It has been three years since Natalie Chami‚Äôs last solo album (2017‚Äôs dreamlike and seductive Love Sick) and quite a lot has changed in her life since then. Given that this project is essentially a very intimate and abstractly diaristic one, that passing of time has unsurprisingly led to significant (if subtle) transformations in the tone of Chami's vision. Thankfully, her genius for soulful, sensuous, and blearily hallucinatory pop-like improvisations remains wonderfully intact, but Acquiesce feels more like a series of languorous, meditative reveries than it does an emotionally smoldering R&B-inspired break-up album. Admittedly, the collision of that latter aesthetic with Chami's artier, more experimental side was a large part of what made Love Sick such a great and unique album, but her emotional directness, natural fluidity, and strong melodic intuition are every bit as evident and effective as they were 2017. While Acquiesce does not quite rise to the same level as its predecessor as a whole, its handful of highlights are easily as gorgeous as any of Chami's previous work.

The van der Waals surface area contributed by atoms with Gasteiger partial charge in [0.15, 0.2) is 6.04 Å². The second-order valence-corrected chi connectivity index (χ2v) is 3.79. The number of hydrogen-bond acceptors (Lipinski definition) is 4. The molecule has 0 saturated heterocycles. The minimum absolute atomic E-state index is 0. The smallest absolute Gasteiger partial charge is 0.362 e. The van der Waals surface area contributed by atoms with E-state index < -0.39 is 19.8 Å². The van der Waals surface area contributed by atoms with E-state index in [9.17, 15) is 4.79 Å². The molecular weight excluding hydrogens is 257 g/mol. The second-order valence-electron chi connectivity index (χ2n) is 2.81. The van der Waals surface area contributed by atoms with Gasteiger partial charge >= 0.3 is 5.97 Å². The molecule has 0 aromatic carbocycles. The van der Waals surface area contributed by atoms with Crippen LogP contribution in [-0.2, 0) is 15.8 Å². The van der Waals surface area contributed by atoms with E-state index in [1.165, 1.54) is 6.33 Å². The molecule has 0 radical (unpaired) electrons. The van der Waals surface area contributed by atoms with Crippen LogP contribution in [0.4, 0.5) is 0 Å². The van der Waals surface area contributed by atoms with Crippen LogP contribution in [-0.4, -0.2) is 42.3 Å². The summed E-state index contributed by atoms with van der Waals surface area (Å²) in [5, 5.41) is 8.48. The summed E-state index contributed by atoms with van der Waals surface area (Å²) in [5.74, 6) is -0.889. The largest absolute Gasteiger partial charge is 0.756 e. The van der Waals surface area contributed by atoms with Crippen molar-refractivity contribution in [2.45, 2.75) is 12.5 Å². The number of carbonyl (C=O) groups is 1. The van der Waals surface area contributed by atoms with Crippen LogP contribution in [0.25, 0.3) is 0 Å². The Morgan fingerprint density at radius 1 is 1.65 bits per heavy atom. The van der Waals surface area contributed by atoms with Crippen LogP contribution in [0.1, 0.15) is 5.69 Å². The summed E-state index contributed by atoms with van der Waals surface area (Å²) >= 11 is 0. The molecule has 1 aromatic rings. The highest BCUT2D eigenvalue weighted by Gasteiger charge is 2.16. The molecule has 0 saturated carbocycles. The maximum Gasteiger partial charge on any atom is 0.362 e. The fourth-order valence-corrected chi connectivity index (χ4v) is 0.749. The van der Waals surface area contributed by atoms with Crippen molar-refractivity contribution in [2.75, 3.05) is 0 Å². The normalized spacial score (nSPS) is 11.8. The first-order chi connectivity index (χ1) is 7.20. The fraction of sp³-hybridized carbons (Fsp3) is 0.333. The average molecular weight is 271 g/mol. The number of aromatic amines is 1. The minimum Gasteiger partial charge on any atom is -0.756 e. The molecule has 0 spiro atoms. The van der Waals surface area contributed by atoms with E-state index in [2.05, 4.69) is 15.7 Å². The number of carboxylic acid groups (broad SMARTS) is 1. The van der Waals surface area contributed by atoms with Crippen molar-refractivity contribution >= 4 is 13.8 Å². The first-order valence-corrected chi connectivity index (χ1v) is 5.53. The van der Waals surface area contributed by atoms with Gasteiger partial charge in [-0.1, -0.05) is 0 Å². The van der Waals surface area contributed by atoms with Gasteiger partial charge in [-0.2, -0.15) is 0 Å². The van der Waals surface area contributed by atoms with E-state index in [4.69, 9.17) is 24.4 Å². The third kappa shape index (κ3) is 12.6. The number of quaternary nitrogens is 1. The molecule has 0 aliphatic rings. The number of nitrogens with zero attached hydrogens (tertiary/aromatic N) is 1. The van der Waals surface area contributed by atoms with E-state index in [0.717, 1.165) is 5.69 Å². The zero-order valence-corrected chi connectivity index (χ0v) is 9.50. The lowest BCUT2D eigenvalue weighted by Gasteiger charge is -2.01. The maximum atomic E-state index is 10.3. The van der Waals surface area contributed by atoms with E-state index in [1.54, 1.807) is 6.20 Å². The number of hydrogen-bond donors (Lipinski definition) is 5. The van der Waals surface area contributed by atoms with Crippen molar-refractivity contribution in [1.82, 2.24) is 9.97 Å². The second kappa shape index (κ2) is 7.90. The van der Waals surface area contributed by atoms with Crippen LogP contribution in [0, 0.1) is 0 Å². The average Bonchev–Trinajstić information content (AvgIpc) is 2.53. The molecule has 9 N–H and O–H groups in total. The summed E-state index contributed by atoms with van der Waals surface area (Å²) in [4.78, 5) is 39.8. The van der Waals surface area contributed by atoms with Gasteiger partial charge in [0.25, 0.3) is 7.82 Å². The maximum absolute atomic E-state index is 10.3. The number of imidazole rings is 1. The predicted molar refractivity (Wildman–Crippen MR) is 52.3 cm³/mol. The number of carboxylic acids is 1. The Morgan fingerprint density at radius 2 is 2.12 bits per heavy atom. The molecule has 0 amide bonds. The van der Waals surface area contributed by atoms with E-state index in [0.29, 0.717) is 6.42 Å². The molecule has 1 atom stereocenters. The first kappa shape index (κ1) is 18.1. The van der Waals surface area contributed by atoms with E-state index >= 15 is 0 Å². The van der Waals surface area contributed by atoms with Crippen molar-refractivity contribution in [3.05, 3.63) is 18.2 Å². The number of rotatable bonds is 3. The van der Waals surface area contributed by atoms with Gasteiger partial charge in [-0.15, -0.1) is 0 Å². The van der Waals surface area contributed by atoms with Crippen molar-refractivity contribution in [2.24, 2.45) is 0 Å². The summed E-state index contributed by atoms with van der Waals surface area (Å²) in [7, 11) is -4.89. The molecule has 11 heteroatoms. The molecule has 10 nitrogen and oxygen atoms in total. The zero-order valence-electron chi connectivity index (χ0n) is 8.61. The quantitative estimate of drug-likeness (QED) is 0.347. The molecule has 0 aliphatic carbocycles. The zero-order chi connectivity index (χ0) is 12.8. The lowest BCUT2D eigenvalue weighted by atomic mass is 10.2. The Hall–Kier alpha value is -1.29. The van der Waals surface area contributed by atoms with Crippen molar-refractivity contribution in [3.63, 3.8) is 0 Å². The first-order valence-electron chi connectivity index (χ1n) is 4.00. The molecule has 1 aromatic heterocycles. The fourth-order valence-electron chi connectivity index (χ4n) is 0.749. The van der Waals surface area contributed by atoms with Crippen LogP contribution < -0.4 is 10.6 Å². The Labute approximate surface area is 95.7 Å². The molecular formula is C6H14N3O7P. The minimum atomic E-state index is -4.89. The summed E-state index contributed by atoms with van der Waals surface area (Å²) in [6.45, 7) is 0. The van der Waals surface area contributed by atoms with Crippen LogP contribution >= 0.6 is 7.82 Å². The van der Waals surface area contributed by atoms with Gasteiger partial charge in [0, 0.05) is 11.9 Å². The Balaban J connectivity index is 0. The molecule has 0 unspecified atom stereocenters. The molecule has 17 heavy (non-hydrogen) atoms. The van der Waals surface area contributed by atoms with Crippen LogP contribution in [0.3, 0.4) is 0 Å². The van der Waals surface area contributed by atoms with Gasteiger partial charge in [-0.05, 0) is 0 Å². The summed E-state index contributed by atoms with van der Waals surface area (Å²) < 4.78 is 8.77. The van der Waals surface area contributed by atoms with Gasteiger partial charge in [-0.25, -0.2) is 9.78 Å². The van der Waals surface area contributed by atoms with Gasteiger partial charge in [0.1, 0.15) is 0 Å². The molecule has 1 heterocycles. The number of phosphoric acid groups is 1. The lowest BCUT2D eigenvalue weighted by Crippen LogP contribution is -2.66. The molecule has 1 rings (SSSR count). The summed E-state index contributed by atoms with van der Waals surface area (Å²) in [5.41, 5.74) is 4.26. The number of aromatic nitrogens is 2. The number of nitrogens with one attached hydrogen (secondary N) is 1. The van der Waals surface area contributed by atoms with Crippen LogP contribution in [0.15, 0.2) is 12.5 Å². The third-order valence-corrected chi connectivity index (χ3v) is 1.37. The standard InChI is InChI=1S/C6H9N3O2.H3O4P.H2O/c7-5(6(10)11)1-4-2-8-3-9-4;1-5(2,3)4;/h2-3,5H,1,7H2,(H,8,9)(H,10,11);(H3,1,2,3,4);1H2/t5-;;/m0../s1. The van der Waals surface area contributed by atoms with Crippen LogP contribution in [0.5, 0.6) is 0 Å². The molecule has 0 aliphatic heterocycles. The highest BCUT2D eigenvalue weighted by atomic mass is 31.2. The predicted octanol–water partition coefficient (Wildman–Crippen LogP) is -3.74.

It is largely a myth that suffering inspires great art, as being miserable can often be creatively paralyzing rather than a trigger for a cathartic breakthrough.And sometimes it leads to neither, though it is worth noting that striving to create great art in the first place invites its own torments.That said, every artist has their own individual way of processing their emotions and those intense feelings can certainly lead to a powerful vision if they are successfully harnessed.Based on Love Sick, Chami is unquestionably an artist who excels at transforming deep emotions into great art, as the project's spontaneous/improvisatory nature makes it a direct (if impressionistic) reflection of her inner state at any given point.Chami is, of course, well aware of that relationship, noting that after Love Sick, she "recorded less music in a single year than she ever had before" and "later realized it was because she was happy."That does not mean that she was not playing and performing regularly, as Chami is always involved in various Chicago-area collaborative endeavors, but her far more personal solo work was simply awaiting a fresh spark to ignite the next therapeutic creative outpouring.As it happens, inspiration eventually came in the form of mounting anxieties about the nature of happiness, falling in love, and her future.Trying to process a host of nagging worries and uncertainties is certainly never pleasant, but I greatly admire Chami's artistic honesty: I am sure she could have easily thrown together an album of wordless vocalizations over an accumulated backlog of cool synth motifs and no one would have been the wiser.Instead, she waited until her tumultuous thoughts gradually took shape into something intimate and meaningful.